Since my craniotomy, I have had a lot of admiration for my neuorosurgeon, Dr. Weaver and his entire team at Vanderbilt. At first it was very personal and drove me to a very deep love in my heart to the team who brought me out of that surgery and into the room where I could see and hear my husband and children again. I truly had no idea what to expect. When I entered the operating room on February 27th, it was pretty terrifying and as I had never in my life seen so much equipment in a room before with huge lights and I wasn’t even wearing my glasses, which means I can’t see pretty much two inches in front of my face without squinting.
I came out of that surgery after two and a half hours, they said it would take at least five hours. I was able to talk, recognize my family and friends, see of course with the help of my glasses (that would have been very cool if my optic nerves had somehow been given a nudge to give me twenty-twenty vision), be able to ask Noel and my friend Kandi to take the hose and stick it into my mouth to suck out all of the mucus. I know, TMI, but I have to give these two people major props for doing this so many times throughout the nights because it was disgusting and that’s unconditional love right there! I have a feeling the next craniotomy, they have already plotted to sucker someone else to stay with me. You’ve all been warned!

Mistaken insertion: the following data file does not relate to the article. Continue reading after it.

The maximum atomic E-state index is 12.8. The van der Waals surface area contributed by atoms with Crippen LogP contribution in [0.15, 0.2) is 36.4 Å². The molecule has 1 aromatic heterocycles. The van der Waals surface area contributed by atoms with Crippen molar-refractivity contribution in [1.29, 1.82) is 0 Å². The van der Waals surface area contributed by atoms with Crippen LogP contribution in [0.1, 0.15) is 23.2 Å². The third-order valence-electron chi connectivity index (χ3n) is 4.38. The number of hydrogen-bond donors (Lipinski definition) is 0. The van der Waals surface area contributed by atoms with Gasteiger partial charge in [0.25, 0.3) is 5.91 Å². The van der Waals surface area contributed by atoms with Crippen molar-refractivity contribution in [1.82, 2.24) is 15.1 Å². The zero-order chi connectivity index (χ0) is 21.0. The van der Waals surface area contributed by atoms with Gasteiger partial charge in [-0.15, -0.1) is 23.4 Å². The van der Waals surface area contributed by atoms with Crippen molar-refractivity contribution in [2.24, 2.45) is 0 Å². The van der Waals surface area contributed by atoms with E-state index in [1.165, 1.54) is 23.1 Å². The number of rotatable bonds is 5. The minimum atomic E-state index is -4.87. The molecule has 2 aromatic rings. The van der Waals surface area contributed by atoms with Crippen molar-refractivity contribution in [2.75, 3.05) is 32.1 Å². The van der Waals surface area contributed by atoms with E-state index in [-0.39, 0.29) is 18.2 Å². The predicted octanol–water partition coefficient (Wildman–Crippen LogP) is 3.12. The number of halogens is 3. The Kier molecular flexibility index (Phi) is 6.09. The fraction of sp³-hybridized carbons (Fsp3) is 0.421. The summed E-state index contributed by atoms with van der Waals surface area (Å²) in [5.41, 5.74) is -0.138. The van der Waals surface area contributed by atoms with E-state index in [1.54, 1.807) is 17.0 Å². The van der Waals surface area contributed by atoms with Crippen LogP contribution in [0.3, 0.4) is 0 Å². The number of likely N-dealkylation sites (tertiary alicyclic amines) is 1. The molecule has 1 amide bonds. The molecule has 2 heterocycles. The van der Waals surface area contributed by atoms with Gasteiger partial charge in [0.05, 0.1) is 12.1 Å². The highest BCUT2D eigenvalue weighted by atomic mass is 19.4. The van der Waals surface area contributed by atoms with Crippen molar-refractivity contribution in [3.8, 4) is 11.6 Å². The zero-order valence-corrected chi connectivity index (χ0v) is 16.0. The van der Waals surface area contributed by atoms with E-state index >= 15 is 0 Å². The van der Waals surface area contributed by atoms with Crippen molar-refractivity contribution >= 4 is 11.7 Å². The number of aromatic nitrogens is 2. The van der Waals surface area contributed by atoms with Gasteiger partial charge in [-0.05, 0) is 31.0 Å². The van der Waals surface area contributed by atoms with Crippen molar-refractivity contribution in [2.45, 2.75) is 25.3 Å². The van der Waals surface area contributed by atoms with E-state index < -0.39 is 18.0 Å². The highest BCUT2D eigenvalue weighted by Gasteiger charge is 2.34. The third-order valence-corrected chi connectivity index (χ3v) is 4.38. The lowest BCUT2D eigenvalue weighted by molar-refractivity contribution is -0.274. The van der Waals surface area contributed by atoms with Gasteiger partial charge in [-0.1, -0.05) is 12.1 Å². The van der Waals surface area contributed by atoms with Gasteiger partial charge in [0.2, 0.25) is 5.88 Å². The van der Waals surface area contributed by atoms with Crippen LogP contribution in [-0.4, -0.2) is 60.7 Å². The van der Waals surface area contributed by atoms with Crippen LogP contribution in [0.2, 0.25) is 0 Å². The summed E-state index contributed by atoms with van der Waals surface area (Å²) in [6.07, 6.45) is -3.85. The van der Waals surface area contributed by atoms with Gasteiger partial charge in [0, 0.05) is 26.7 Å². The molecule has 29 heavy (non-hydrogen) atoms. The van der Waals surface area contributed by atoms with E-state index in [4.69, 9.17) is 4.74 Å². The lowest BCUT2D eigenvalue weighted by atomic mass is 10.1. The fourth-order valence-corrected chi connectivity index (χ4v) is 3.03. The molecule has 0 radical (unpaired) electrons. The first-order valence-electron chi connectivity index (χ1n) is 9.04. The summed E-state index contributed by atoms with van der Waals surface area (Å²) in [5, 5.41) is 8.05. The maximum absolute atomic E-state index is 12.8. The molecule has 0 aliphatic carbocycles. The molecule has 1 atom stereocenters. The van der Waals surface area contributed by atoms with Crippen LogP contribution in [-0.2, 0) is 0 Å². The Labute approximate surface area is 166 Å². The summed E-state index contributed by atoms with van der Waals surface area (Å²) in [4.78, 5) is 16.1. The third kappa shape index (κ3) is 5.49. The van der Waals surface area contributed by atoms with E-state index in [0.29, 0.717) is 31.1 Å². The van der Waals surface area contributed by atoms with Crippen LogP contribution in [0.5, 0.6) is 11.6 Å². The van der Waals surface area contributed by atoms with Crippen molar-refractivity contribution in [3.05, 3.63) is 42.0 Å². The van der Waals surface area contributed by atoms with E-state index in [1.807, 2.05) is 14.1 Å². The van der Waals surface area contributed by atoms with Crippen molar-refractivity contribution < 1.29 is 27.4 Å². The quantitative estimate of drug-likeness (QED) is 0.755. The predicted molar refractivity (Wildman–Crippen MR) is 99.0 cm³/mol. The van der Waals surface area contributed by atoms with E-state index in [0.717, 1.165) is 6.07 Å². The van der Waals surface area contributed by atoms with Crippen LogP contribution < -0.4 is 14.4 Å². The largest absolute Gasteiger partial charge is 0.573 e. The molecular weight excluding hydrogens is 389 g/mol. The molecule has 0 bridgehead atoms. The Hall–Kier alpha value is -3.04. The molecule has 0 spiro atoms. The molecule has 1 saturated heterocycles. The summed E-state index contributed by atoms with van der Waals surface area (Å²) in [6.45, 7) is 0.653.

Now, back to Dr. Weaver and his team. I am floored as I look back over the past few months as I have had set backs both personally and professionally, but thinking back over these months, I have one of the rarest and most aggressive forms of brain cancer there is, yet I’m able to get up and take care of myself and my children on a daily basis, I practice yoga and go for daily walks, cook, I have been running all of the social media for the web series, Dates, attended our screening at the Nashville Film Festival, have been writing, and now preparing to launch our series next week, which was supposed be months ago, however, I think I may have mentioned that I have brain cancer.
I think the reason isn’t just my passion for this project, but it’s my devotion, loyalty, and gratefulness to the people who helped make this series a reality and I’m excited for the public to see everyone’s talent and hard work that went into it. So, thank you to my cast, crew, family and friends for keeping the passion and drive alive in me throughout this crappy diagnosis and for continuing to support me through the personal and professional parts of this. I have a genuine desire to make people laugh because laughter is just freaking good stuff and if I can bring some laughter to the world, then I’m not just doing my job, I’m truly living the dream.
It’s on a personal and professional level that I also have so much love for Dr. Weaver and his team. I cannot believe that this is me, this evening, sitting at my desk, with two computers, in my happy place, multi-tasking, wearing my Never Give Up t-shirt, surrounded by photos of people I love, editing, writing, while my children are singing upstairs and playing ukuleles or guitars or mandolins (I can’t keep up), and just in awe. I’m crying as I write this because I am just so grateful.
What I want to share is this: Always believe in yourself and if you want something to be, then make it so. I don’t see anything I do as a bucket list. I just see it as the things I say I’m going to do. Don’t wait on things; DO things!
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